Hired guns

Beating the IT staff shortage with contract workers
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In this article:
AT A GLANCE: Williams Controls, Inc.
Who are they?
Stemming the sprawl
Hire and hire
Lessons learned about using contract workers
The price of independence
When Dayna Aronson signed on as corporate director of information technology at Williams Controls Inc. last May, his mission was clear. The electronic throttle maker's ambitious growth plan required a complete technology overhaul--LANs, WANs, a state-of-the-art ERP system--the works. A rapidly narrowing window of opportunity meant it had to be done fast and it had to be done right. Strategic objectives called for the company to quickly become more competitive by lowering costs, decreasing time-to-market with new products, improving customer service, and responding more effectively to market demands and opportunities, according to Aronson.

Williams Controls Inc.'s Dayna Aronson

In a perfect world, Aronson would hire only the most skilled, most dedicated, full-time employees to staff up the IT department at the $55 million Portland, Ore.-based firm.

But this is the real world. With urgent projects on the table and an immediate need for qualified people, Aronson couldn't afford to spend months sifting through resumes, posting queries on the Internet, interviewing, testing, and conducting background checks on potential employees. Instead, he turned to local IT staffing agencies to find talent-for-hire on a temporary basis.

AT A GLANCE:

The company: Based in Portland, Ore., Williams Controls Inc. is a $55 million, publicly traded manufacturer of electronic throttles for the heavy truck industry.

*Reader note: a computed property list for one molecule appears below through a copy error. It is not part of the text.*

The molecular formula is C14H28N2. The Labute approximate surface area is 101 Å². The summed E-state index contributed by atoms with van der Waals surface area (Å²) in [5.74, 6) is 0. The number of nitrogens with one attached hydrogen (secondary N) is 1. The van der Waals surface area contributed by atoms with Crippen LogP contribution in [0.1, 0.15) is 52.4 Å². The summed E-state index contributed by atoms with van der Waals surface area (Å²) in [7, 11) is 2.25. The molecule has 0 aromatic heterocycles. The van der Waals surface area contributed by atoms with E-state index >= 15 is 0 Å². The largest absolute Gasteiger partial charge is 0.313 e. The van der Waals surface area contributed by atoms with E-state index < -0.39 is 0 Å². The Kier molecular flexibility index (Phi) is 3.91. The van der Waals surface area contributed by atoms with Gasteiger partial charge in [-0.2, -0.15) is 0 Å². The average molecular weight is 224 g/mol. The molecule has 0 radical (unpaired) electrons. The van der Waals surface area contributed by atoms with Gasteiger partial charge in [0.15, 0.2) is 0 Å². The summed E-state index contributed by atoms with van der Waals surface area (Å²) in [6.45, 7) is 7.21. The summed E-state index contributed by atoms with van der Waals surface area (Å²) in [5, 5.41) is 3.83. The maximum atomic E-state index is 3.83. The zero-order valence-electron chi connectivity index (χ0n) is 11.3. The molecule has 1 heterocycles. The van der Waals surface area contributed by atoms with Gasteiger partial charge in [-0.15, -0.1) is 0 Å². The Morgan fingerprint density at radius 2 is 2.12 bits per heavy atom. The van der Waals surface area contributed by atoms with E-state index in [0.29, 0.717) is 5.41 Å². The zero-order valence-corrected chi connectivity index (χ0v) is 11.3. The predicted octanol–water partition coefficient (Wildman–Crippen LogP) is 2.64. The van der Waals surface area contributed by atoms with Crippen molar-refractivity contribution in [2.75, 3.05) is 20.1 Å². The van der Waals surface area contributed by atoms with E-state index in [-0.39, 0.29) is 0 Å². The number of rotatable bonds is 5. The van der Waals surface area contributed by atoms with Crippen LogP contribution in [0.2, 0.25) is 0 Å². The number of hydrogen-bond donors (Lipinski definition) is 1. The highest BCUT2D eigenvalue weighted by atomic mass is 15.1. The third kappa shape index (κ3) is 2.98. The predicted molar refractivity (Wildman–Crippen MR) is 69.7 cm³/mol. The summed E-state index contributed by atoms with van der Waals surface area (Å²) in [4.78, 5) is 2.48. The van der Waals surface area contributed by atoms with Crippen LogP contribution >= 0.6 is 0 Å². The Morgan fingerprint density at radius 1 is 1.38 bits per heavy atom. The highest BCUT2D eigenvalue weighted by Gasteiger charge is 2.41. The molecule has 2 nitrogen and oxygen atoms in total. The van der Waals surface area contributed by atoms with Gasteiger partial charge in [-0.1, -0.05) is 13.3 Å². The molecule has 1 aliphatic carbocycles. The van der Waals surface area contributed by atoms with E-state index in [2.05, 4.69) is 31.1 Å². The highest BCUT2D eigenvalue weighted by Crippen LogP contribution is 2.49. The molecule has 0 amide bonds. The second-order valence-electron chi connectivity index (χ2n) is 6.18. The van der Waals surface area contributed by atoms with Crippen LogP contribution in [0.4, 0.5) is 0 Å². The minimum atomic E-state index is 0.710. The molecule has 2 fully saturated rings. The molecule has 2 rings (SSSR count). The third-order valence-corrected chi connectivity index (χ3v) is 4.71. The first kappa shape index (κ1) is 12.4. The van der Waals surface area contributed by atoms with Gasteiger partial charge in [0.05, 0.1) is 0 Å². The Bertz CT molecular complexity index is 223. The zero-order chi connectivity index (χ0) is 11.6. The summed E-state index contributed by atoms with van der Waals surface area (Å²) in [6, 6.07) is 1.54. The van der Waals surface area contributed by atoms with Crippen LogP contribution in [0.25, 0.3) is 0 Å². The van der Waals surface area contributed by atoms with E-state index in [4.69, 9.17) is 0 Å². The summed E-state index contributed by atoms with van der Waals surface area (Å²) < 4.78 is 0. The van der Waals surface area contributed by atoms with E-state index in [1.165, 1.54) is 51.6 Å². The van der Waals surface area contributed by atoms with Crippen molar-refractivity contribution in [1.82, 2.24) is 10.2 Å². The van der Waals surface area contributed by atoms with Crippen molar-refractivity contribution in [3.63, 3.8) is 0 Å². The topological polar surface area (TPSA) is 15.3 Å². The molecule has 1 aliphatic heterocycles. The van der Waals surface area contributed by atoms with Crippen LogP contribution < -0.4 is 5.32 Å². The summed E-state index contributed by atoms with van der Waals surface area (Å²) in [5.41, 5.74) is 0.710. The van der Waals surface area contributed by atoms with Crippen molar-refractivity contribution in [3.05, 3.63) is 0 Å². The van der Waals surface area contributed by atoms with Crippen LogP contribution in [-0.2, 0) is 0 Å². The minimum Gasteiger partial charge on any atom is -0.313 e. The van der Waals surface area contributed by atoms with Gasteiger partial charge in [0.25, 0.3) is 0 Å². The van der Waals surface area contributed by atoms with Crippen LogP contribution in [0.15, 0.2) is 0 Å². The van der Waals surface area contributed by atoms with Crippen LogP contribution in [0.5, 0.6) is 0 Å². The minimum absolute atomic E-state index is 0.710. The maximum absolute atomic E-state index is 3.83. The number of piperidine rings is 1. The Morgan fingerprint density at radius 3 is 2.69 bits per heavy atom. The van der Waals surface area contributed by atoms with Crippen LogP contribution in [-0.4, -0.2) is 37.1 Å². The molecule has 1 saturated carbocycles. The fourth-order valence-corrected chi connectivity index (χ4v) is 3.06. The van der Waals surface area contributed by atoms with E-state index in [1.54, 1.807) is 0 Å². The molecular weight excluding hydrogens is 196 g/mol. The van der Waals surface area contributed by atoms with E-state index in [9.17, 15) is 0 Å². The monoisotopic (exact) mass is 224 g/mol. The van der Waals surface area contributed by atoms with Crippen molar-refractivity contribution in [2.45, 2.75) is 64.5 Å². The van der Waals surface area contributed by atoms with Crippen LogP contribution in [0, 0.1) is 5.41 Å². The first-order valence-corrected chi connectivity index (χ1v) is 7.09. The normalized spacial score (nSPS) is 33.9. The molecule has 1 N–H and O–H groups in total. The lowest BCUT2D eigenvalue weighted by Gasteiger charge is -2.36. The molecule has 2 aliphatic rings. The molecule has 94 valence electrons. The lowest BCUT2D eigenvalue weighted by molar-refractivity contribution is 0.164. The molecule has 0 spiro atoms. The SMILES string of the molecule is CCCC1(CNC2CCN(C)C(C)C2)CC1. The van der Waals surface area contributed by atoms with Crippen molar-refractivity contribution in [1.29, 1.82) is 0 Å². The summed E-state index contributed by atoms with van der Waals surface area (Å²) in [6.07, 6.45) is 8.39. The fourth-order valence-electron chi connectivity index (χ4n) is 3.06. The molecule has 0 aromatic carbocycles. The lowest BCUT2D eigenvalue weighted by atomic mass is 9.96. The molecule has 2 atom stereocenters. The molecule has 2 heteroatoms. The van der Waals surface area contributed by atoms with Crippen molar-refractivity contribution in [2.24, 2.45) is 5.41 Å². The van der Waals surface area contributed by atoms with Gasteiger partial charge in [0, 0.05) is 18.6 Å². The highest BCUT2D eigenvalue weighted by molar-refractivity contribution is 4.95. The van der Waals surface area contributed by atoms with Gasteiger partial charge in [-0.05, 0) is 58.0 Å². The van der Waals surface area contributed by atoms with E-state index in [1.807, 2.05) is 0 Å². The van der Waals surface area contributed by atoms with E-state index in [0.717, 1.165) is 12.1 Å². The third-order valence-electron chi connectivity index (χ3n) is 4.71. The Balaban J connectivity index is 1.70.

The problem: An ambitious corporate growth plan called for a rapid, massive overhaul of the company's IT infrastructure and the implementation of an ERP system, without adding overhead with excessive full-time IT staff.

The solution: Williams Controls officials decided to hire short-term contract IT staffers from five local IT staffing agencies, including ATSI Group Inc., of Portland, Ore., to work on Y2K issues, routine corporate IT support, and ERP add-on projects. They were then free to re-deploy full-time workers on major, long-term projects.

"It can take three to five months to hire full-time staff. With contract agencies, it's generally two weeks or less," Aronson says. "That saves us the time and effort of conducting the search ourselves. And with so many of the best-qualified people becoming contractors, you have to go where the talent is."

To supplement his 10 full-time IT workers and his specialized, high-end ERP consultants, Aronson contacted five agencies. These firms--including Automated Technical Services Group Inc. (ATSI GROUP), of Portland, Ore., which furnished the majority of the contractors--provided him with two Y2K experts, a general IT staffer (to fill in for a full-timer re-deployed on another key project), and two programmers for add-on ERP projects.

These days, more than a third of his staff works on a contract basis. The results, so far, are promising: Aronson expects the WAN and ERP system--JBA System 21 from JBA International Inc., of Rolling Meadows, Ill.--to be in place by August, right on schedule.